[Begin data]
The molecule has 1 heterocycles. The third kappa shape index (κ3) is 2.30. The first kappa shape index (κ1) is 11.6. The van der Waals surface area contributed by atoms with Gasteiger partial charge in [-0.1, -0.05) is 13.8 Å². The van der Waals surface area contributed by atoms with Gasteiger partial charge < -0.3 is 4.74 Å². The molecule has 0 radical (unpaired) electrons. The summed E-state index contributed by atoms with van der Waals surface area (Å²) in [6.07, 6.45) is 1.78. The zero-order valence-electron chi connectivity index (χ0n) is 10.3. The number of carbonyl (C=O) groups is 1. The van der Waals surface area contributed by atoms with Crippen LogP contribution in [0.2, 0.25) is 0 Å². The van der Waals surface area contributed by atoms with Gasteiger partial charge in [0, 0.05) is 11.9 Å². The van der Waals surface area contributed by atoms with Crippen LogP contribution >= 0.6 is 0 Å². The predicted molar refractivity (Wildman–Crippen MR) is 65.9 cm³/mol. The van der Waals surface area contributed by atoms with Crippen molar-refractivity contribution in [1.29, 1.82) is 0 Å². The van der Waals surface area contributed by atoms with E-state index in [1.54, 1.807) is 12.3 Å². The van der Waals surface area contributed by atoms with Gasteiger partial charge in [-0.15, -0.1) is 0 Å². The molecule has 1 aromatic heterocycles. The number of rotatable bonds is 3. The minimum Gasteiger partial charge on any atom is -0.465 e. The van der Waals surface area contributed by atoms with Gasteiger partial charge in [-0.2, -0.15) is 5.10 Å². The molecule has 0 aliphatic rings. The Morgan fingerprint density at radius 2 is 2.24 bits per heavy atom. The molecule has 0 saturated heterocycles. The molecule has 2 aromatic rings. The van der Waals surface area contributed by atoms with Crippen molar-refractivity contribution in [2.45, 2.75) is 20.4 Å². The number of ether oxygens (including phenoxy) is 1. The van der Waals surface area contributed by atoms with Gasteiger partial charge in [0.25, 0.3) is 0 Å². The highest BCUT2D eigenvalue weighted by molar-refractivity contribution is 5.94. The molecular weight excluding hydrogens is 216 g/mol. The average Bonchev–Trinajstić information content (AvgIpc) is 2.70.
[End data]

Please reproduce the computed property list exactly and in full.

The molecule has 1 heterocycles. The third kappa shape index (κ3) is 2.30. The first kappa shape index (κ1) is 11.6. The van der Waals surface area contributed by atoms with Gasteiger partial charge in [-0.1, -0.05) is 13.8 Å². The van der Waals surface area contributed by atoms with Gasteiger partial charge < -0.3 is 4.74 Å². The molecule has 0 radical (unpaired) electrons. The summed E-state index contributed by atoms with van der Waals surface area (Å²) in [6.07, 6.45) is 1.78. The zero-order valence-electron chi connectivity index (χ0n) is 10.3. The number of carbonyl (C=O) groups is 1. The van der Waals surface area contributed by atoms with Crippen LogP contribution in [0.2, 0.25) is 0 Å². The van der Waals surface area contributed by atoms with Gasteiger partial charge in [0, 0.05) is 11.9 Å². The van der Waals surface area contributed by atoms with Crippen LogP contribution >= 0.6 is 0 Å². The predicted molar refractivity (Wildman–Crippen MR) is 65.9 cm³/mol. The van der Waals surface area contributed by atoms with Crippen molar-refractivity contribution in [1.29, 1.82) is 0 Å². The van der Waals surface area contributed by atoms with E-state index in [1.54, 1.807) is 12.3 Å². The van der Waals surface area contributed by atoms with Gasteiger partial charge in [-0.15, -0.1) is 0 Å². The molecule has 1 aromatic heterocycles. The number of rotatable bonds is 3. The minimum Gasteiger partial charge on any atom is -0.465 e. The van der Waals surface area contributed by atoms with Gasteiger partial charge in [-0.2, -0.15) is 5.10 Å². The molecule has 0 aliphatic rings. The Morgan fingerprint density at radius 2 is 2.24 bits per heavy atom. The molecule has 0 saturated heterocycles. The molecule has 2 aromatic rings. The van der Waals surface area contributed by atoms with Crippen molar-refractivity contribution in [2.45, 2.75) is 20.4 Å². The number of ether oxygens (including phenoxy) is 1. The van der Waals surface area contributed by atoms with Gasteiger partial charge in [0.25, 0.3) is 0 Å². The highest BCUT2D eigenvalue weighted by molar-refractivity contribution is 5.94. The molecular weight excluding hydrogens is 216 g/mol. The average Bonchev–Trinajstić information content (AvgIpc) is 2.70.